Odds on Drafting Johnson: 95%. The Bucs might not be able to pass up Russell, the only guy on their board that could potentially be ahead of Johnson, but most likely pass by Quinn. Ironically enough, with some work in front of them, they could miss out on the Big 3 of Russell, Quinn, and Johnson altogether. After the tears flow, I suppose they’d target trading down or Clemson’s Gaines Adams.

So there you have it. Perspective on the can’t-miss-kid.

But before I leave you, let’s take a brief look at the past 5 NFL Draft top-10 wideout selections. And yes, I know not all of them have the talent and freakish qualities that Johnson possesses; yet, remember that going top 10 – especially as a wideout – doesn’t make you chopped liver either. Right?

2006: None [Regarded as a wide receiver-depleted draft, Pittsburgh took Santonio Holmes with the 25th pick. Ironically enough, more wideouts – 33 – were drafted than any other position at the 2006 NFL Draft.]

2005: Three. [3rd Pick – Cleveland Browns selected the baby-enigma known as Braylon Edwards from Michigan. 7th Pick – Minnesota selected their “replacement” for Randy Moss in the form of Troy “Remember Me?” Williamson of South Carolina. 10th Pick – To nobody’s real surprise, remember it was Matt Millen, the Lions selected USC wideout Mike Williams. Detroit fans across the nation cheered this by the way. I wondered how DeMarcus Ware and Derrick Johnson didn’t punch a hole in their respective TVs. Oh yeah, they weren’t drafted by the Lions.]

2004: Three. [A tight end also was selected. K2, anyone? With the 3rd selection the Arizona Cardinals wisely selected Larry Fitzgerald out of Pitt. Detroit selected a wideout (shocker!), their only good one of the three, Roy Williams of Texas with the 7th pick. Jacksonville took perhaps the most panicked-reach of the young century by selecting Washington’s Reggie “No, not Roy” Williams.]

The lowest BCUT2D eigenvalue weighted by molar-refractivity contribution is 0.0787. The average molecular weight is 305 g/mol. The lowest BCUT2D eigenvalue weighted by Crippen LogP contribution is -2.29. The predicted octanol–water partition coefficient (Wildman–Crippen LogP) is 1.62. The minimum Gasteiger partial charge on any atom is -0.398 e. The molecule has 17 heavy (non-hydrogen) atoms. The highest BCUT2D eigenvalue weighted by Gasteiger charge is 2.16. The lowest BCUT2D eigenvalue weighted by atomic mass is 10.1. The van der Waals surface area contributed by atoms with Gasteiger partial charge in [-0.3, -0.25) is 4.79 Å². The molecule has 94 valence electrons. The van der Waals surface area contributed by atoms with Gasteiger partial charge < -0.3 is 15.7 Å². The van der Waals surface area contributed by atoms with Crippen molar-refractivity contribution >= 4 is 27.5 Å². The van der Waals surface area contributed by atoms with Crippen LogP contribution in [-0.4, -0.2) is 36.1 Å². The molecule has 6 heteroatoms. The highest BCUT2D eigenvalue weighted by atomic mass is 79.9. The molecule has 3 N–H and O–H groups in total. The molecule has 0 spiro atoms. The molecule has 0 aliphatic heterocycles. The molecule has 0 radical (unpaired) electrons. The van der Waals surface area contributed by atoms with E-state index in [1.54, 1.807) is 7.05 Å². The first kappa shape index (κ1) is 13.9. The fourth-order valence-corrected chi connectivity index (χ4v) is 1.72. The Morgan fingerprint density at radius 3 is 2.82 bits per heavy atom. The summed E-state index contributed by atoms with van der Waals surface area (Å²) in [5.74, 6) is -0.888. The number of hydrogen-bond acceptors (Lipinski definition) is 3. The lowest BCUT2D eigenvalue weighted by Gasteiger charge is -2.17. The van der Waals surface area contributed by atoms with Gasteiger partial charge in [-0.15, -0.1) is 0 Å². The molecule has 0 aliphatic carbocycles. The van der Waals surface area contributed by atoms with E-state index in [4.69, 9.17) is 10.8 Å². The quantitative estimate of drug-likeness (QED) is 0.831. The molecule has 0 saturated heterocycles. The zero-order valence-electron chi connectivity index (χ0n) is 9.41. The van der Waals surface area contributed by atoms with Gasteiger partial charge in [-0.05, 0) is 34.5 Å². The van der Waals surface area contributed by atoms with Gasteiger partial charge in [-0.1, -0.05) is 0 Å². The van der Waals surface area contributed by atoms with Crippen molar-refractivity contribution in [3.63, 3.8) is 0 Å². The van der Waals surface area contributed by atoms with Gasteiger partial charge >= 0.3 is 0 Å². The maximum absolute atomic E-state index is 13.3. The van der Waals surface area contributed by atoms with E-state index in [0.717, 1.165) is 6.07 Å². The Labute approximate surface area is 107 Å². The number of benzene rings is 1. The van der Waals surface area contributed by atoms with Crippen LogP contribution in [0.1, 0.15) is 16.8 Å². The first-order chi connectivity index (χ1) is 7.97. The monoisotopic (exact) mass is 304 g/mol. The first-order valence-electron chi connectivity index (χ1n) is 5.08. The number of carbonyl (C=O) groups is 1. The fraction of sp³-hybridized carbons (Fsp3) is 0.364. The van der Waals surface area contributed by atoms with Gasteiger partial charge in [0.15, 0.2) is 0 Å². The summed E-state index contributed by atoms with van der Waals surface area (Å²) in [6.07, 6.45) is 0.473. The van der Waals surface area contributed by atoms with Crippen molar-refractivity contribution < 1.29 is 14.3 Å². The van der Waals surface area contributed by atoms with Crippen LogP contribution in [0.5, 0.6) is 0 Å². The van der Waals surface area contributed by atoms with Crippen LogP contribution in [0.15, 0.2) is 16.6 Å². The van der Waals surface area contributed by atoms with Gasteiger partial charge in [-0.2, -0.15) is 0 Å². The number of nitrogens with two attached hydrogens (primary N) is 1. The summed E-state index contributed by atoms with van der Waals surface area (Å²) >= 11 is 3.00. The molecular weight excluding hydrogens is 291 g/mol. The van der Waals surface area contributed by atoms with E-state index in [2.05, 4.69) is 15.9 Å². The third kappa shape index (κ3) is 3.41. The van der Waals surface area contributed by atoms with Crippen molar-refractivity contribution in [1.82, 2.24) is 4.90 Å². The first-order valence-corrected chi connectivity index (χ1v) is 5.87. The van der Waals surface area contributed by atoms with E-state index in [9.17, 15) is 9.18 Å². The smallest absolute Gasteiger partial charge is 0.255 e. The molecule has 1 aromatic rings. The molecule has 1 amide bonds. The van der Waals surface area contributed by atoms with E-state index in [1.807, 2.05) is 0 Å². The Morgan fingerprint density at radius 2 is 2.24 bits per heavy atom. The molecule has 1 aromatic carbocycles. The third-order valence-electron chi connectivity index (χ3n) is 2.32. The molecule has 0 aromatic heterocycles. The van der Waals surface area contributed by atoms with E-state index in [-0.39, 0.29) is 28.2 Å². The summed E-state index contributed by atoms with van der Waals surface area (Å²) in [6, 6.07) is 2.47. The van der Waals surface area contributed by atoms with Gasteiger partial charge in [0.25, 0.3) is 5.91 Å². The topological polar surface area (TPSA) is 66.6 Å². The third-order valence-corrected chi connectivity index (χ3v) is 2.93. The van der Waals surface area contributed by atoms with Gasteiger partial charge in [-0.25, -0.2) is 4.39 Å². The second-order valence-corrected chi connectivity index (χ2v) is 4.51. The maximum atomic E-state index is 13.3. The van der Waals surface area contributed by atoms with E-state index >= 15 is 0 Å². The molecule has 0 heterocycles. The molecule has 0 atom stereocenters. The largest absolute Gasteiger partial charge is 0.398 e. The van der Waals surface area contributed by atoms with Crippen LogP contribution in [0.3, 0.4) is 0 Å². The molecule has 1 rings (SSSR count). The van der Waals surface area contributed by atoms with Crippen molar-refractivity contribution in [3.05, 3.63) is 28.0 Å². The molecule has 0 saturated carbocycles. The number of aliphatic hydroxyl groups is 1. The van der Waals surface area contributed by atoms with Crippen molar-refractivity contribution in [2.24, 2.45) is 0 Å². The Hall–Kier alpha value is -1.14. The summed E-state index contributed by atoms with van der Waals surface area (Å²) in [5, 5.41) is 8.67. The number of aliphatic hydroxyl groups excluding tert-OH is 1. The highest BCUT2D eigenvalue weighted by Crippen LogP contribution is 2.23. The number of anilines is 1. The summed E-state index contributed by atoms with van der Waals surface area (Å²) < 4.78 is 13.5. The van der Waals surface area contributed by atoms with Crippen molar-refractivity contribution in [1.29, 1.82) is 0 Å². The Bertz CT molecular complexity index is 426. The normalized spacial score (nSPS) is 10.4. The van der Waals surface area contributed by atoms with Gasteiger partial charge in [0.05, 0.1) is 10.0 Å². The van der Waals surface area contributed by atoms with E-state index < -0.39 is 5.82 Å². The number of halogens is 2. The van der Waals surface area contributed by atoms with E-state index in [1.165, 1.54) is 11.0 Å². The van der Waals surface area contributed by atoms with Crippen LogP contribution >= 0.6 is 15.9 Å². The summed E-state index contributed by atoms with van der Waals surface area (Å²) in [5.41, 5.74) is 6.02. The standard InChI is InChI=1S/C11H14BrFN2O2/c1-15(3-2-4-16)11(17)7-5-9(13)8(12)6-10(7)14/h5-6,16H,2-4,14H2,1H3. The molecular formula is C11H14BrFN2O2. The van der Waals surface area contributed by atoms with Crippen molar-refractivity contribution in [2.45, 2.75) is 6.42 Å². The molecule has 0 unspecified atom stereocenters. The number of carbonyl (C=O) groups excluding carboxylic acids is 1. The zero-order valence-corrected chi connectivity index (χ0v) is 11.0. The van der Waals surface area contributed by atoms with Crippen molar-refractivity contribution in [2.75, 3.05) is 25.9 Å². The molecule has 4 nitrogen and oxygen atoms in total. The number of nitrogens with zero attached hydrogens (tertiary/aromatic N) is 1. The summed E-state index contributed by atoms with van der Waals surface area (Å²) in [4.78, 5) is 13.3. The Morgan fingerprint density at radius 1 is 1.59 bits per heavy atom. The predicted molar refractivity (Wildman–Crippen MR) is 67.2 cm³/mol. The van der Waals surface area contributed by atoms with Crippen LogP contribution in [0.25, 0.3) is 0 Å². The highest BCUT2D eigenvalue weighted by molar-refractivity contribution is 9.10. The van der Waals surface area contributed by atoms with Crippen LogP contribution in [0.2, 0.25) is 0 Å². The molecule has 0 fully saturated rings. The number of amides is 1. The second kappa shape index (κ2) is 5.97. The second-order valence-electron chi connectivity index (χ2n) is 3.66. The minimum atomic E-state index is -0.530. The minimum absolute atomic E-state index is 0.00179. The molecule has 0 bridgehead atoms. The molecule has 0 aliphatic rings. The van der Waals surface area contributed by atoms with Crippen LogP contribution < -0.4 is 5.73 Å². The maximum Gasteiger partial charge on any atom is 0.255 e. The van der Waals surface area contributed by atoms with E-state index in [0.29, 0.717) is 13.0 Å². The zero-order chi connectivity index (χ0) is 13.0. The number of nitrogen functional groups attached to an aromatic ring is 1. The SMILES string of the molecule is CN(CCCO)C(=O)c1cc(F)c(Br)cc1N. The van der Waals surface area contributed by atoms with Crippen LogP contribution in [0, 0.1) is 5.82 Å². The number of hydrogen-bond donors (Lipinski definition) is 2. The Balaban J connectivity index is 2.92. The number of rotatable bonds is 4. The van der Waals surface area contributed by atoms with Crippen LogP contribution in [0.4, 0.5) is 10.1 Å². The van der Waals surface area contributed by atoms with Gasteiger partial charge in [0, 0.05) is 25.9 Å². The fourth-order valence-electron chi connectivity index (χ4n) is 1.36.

2003: Two. [The 2nd pick, belonging to your Detroit Lions, was used on can’t-miss-Spartan Charles Rodgers. What a steal! The 3rd pick, from the lowly Houston Texans, was spent on Andre Johnson out of the U. Which is also known as Miami to you non-experts and Nike shoe-salesman.]

2002: None. [I love remembering this draft, particularly for Kansas City sprinting past the late Vikings to draft Ryan Simms. Yeah, that Ryan Simms.]

Until next time…


Armin said...

Great analysis Clement.

With Pasquerelli and Mortenson both claiming that Calvin Johnson is well ahead of Jamarcus Russell on the Raiders draft chart, and Favre claiming that Moss will be a Packer in '07, there is legitimate doubt about who will be the #1 pick.

Johnson reminds me of Larry Fitzgerald, as he excites me THAT MUCH as a prospect. However, I fear there are many similarities (style?) to Charles Rogers. I think it all depends on where his head is at (probably the huge difference between Fitz and Rogers).

Let's say the Raiders go for Johnson. Do the Lions pass on Russell?

Anonymous said...

The Lions will pass on Russell should Oakland take Johnson. Quinn is probably graded higher by them and fits into their offense better.

Chris Clement said...

I doubt the Lions pass on Russell if he slips to #2, at least in favor of Quinn. Even with the money needed for a QB at #2 and their history with drafting Joey Heisman, Russell may be too good for them to pass up. Most experts, at least the dozen-or-so I read, seem to be in consensus that Detroit is NOT drafting Brady Quinn (whether or not Russell or CJ goes at #1). Of course, it's likely that Detroit tries to trade down, no matter what happens OR takes Clemson pass rushing specialist Gaines Adams or Wisconsin tackle Joe Thomas with the second pick. Or so I suppose.